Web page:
Sport climbing 201: Advanced tactical cragging
by We didn't write this
While this blog is full of descriptions of trad wankery and extreme toproping, I am a sport climber at heart. I consider myself well versed in the ins and outs of the activity. I think I could teach a sport climbing 101 course. Stick clipping, bolt to bolting, etc…
However, this weekend, I saw much more advanced tactics. I will share a few highlights.
We have all been in a situation where our project is occupied by another climber. The standard thing to do is to mend the situation verbally. For example, one might kindly prod “can I please get on this after you?” Unfortunately, this is often not enough.
At this point the climber may take things into his or her own hands. Without saying anything, simply tie in and start climbing the route, unclipping the other climber’s rope from the draws and replacing it with yours. As the other climber’s points of protection dwindle, they are forced to send or retreat.
Here, Ryan demonstrates a more intricate variation of the technique where you don’t unclip the other climber’s rope but simply intimidate them off by flexing your biceps vigorously as you approach .
Many climbing areas have a technique unique to the area. Rifle has its kneebars, Yosemite has its hand jams, the Red has… well…. ahem…only jughauls. At Smith, the advanced technique seems to be the “smith rock starfish.”
By smearing as much surface area on the sheer cliff as possible, this climber is able to stay on the rock. While the starfish hold can be extremely effective, it should be used sparingly. A sneeze, nervous quiver or even a slight erection due to the high quality of climbing at Smith are all things that can suddenly disrupt the integrity of the starfish hold and result in a fall.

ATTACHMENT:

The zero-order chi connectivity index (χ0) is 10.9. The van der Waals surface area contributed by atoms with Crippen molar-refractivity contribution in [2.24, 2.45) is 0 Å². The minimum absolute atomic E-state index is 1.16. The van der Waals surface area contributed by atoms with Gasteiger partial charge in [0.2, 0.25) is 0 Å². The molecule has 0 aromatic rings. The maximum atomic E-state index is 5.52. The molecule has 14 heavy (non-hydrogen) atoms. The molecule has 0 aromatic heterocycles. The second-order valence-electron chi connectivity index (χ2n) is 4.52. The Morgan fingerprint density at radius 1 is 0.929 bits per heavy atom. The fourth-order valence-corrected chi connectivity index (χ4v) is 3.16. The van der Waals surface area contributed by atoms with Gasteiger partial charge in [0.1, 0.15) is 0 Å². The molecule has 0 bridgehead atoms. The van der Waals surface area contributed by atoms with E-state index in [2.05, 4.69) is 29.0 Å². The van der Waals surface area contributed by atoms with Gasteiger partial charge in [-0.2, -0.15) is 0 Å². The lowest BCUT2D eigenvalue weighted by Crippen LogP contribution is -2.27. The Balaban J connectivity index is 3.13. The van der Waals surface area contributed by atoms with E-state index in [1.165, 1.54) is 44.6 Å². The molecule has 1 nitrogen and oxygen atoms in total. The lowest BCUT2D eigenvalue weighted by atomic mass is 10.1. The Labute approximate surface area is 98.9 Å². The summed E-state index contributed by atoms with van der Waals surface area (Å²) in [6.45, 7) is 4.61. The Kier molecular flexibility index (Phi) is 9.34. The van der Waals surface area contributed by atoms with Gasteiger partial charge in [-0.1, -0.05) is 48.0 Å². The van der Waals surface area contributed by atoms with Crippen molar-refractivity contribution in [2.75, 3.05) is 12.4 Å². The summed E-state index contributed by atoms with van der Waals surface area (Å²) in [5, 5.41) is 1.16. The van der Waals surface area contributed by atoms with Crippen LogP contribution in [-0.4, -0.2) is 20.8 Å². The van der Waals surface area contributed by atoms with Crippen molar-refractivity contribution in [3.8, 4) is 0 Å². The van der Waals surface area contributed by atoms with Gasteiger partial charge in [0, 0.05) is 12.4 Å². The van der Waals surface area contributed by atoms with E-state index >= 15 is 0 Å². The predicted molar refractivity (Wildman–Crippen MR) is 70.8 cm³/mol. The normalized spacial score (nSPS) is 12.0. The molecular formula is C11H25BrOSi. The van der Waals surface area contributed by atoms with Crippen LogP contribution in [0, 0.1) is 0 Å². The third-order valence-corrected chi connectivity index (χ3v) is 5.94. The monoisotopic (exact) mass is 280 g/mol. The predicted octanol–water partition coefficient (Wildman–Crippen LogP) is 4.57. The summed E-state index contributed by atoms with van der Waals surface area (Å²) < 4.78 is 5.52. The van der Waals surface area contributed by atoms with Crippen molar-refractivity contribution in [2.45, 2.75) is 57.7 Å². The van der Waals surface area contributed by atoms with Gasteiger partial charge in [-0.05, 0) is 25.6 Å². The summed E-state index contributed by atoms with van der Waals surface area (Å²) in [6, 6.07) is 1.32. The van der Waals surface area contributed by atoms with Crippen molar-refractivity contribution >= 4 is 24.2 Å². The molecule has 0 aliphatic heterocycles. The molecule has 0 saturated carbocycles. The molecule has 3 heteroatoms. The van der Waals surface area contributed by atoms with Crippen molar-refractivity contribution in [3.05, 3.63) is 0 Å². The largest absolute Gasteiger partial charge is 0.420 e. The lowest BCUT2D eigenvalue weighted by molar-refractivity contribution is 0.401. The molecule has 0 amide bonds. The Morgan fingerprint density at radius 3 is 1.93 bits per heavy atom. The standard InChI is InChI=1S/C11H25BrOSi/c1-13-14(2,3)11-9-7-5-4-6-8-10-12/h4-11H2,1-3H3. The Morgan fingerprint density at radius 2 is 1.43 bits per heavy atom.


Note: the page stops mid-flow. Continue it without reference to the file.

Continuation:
Crowding is a major problem at most crags. Every weekend, hoards of noobs descend on the best crags in the country to mudfoot and fingerfuck my project. The Smith locals seem to control crowds by collectively participate in a weather service tip off. This is where the local climbers collectively pay weather.com to predict weather worse than what will actually occur. It turns out that while gates, access alerts and parking lot limits all fail to keep the crowds down, a 20% chance of rain in the forecast can cut crag numbers in half.
When all these tactics fail, you will have no choice but to sack up, train, and actually get strong. This climber has focused on increasing her overall talent levels and is almost reaping the rewards by almost sending her project. This abstract technique, however, is rarely seen or implemented.
Thanks for reading,